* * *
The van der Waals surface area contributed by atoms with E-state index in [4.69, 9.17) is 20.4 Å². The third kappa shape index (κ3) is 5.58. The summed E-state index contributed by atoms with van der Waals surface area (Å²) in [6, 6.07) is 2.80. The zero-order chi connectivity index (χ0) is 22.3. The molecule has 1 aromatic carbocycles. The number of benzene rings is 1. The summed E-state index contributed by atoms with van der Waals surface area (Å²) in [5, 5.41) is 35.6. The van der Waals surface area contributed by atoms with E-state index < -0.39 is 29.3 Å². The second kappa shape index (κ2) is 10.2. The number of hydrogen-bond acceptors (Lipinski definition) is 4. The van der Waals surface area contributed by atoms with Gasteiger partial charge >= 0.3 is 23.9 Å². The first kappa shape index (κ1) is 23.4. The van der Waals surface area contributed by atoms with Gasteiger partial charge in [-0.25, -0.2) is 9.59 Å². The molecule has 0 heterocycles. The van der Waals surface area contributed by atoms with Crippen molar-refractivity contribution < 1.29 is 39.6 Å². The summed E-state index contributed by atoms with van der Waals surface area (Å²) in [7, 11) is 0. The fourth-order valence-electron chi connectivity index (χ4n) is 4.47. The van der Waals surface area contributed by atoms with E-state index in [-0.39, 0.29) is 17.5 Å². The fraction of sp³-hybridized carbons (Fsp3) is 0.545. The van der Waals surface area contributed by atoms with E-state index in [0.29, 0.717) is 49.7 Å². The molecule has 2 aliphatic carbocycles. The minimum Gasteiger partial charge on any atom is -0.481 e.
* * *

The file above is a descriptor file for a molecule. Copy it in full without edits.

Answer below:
The van der Waals surface area contributed by atoms with E-state index in [4.69, 9.17) is 20.4 Å². The third kappa shape index (κ3) is 5.58. The summed E-state index contributed by atoms with van der Waals surface area (Å²) in [6, 6.07) is 2.80. The zero-order chi connectivity index (χ0) is 22.3. The molecule has 1 aromatic carbocycles. The number of benzene rings is 1. The summed E-state index contributed by atoms with van der Waals surface area (Å²) in [5, 5.41) is 35.6. The van der Waals surface area contributed by atoms with E-state index < -0.39 is 29.3 Å². The second kappa shape index (κ2) is 10.2. The number of hydrogen-bond acceptors (Lipinski definition) is 4. The van der Waals surface area contributed by atoms with Gasteiger partial charge >= 0.3 is 23.9 Å². The first kappa shape index (κ1) is 23.4. The van der Waals surface area contributed by atoms with Gasteiger partial charge in [-0.25, -0.2) is 9.59 Å². The molecule has 0 heterocycles. The van der Waals surface area contributed by atoms with Crippen molar-refractivity contribution < 1.29 is 39.6 Å². The summed E-state index contributed by atoms with van der Waals surface area (Å²) in [7, 11) is 0. The fourth-order valence-electron chi connectivity index (χ4n) is 4.47. The van der Waals surface area contributed by atoms with E-state index in [-0.39, 0.29) is 17.5 Å². The fraction of sp³-hybridized carbons (Fsp3) is 0.545. The van der Waals surface area contributed by atoms with E-state index in [0.29, 0.717) is 49.7 Å². The molecule has 2 aliphatic carbocycles. The minimum Gasteiger partial charge on any atom is -0.481 e.